• Supports 60X30 state standard goals/plan
  • Minimum score for 50, high score 80; for granting credit for classes set by bill
  • Research shows those who score 50 or higher on CLEP improve outcomes in college
  • Uniform CLEP policy will be a major boon for adult learners, military enlisted, and women seeking education
  • Score will be able to be adjusted based on evidence
  • CS allows institutions to present evidence to request a higher score for credit to ensure student success


Suzanne McGurk, College Board – For

  • Awarding credit for CLEP is already in place for all public institutions in Texas is in place, but no standard score for credit acceptance
  • Test graded from 20-80, 50 being suggested
  • Scores in Texas currently range from 32-65
  • Standard will provide consistency and remove barriers
  • Research shows score of 50 is correlated with success in college; higher score is not necessary
  • Bill will level the playing field for CLEP success standard
  • West – Currently range of scores for awarding credit based on CLEP, do these institutions support a standard?
    • Not agreement yet, but not disagreement either
    • Added exception standard in CS to allow for institutions that have evidence to support it can require higher or lower scores to prove student success after admittance
  • West – The amendment only refers to a score of 50. Would the school have to change its policy? What is the difference between a university with a 32 score for awarding?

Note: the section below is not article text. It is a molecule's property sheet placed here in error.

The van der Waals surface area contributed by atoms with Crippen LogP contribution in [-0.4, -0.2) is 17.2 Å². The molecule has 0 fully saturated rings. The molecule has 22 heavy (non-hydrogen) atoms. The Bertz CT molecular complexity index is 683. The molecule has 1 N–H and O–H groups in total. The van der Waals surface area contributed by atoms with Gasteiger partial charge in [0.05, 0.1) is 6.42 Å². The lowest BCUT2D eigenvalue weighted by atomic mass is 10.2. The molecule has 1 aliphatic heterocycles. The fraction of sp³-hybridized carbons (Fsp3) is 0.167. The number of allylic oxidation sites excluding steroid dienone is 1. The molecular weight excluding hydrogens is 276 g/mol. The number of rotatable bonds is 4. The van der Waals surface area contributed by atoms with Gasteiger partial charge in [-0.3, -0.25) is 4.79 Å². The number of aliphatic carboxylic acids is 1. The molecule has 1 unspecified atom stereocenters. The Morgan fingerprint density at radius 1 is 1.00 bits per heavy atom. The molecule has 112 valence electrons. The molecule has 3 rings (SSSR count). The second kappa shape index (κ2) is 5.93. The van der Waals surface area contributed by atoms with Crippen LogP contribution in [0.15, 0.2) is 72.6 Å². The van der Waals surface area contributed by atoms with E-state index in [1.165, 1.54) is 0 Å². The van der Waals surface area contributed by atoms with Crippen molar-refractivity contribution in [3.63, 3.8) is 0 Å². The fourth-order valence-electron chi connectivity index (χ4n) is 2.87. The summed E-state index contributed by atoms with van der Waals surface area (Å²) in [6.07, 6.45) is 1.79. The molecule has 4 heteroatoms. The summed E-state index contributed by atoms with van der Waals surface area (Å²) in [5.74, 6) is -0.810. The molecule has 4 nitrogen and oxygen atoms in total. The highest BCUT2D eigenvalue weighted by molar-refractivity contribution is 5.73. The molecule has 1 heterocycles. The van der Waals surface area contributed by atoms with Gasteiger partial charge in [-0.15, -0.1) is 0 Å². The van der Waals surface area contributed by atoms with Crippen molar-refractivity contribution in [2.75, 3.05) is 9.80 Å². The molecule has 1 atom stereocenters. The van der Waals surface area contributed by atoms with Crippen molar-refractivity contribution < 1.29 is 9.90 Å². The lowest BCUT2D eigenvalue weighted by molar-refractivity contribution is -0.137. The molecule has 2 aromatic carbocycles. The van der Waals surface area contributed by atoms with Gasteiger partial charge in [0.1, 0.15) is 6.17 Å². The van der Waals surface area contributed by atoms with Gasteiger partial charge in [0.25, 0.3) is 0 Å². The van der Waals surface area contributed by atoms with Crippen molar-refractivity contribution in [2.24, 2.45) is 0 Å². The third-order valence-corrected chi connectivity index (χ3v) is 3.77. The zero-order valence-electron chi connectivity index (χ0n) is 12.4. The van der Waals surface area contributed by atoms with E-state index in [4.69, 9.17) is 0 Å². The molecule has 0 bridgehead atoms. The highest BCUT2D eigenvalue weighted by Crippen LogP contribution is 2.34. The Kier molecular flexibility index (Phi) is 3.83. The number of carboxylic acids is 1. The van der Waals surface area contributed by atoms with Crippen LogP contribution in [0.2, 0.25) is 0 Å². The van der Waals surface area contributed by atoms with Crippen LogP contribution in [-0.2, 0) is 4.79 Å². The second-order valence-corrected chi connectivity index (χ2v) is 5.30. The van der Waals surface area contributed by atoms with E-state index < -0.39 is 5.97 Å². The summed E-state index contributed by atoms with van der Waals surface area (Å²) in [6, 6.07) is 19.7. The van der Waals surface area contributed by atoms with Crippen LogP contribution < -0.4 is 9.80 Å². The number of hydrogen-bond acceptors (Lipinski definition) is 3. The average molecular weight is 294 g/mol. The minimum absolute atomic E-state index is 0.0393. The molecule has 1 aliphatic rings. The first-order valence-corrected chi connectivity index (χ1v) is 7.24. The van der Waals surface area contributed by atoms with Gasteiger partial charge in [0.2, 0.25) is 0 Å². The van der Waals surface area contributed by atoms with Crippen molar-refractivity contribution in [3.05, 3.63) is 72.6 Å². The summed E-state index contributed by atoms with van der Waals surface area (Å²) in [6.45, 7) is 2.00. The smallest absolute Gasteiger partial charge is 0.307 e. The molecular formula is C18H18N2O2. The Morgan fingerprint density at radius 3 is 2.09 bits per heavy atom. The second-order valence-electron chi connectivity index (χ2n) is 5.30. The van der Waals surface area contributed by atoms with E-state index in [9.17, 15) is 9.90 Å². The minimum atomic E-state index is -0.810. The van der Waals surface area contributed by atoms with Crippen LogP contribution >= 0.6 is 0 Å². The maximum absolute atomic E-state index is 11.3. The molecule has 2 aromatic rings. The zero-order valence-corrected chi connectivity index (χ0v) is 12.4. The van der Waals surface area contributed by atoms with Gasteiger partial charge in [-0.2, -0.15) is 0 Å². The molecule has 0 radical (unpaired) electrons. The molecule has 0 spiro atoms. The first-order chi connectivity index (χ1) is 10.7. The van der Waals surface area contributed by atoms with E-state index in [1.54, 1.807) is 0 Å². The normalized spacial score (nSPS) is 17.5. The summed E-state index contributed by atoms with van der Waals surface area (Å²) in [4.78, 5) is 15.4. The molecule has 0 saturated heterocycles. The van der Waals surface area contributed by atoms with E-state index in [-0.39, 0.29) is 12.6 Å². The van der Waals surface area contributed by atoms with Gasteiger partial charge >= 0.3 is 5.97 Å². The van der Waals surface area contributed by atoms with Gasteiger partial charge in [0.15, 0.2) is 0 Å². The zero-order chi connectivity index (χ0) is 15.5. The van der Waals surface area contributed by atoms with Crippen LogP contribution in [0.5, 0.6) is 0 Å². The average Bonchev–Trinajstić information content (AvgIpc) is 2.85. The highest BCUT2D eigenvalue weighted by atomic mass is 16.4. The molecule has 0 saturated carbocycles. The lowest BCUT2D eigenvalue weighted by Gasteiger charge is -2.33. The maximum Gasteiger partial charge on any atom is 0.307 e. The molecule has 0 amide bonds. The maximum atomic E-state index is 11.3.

• Most of the tests with those lower scores are for foreign languages
    • Institutions accepting those scores are using them to guide those students through their programs
  • West – Have students been successful?
    • Does not have data; college board does not research below 50
    • Individual institutions would have that data

SB 1227 left pending


SB 1826 (Springer) – Relating to the establishment of the Texas Competency-Based Education Grant Program for certain students enrolled in competency-based baccalaureate degree programs and to formula funding and dropped and repeated course restrictions for students enrolled in those degree programs at public institutions of higher education

  • Springer – Creates a new financial aid program
  • Applies to adult nontraditional students from low socioeconomic backgrounds to allow them to complete their educational needs
  • Aims to fill gap left by federal Pell grants, likely around $500 per student per year
  • Around 6,5000 students likely qualify now, would cost around $3 million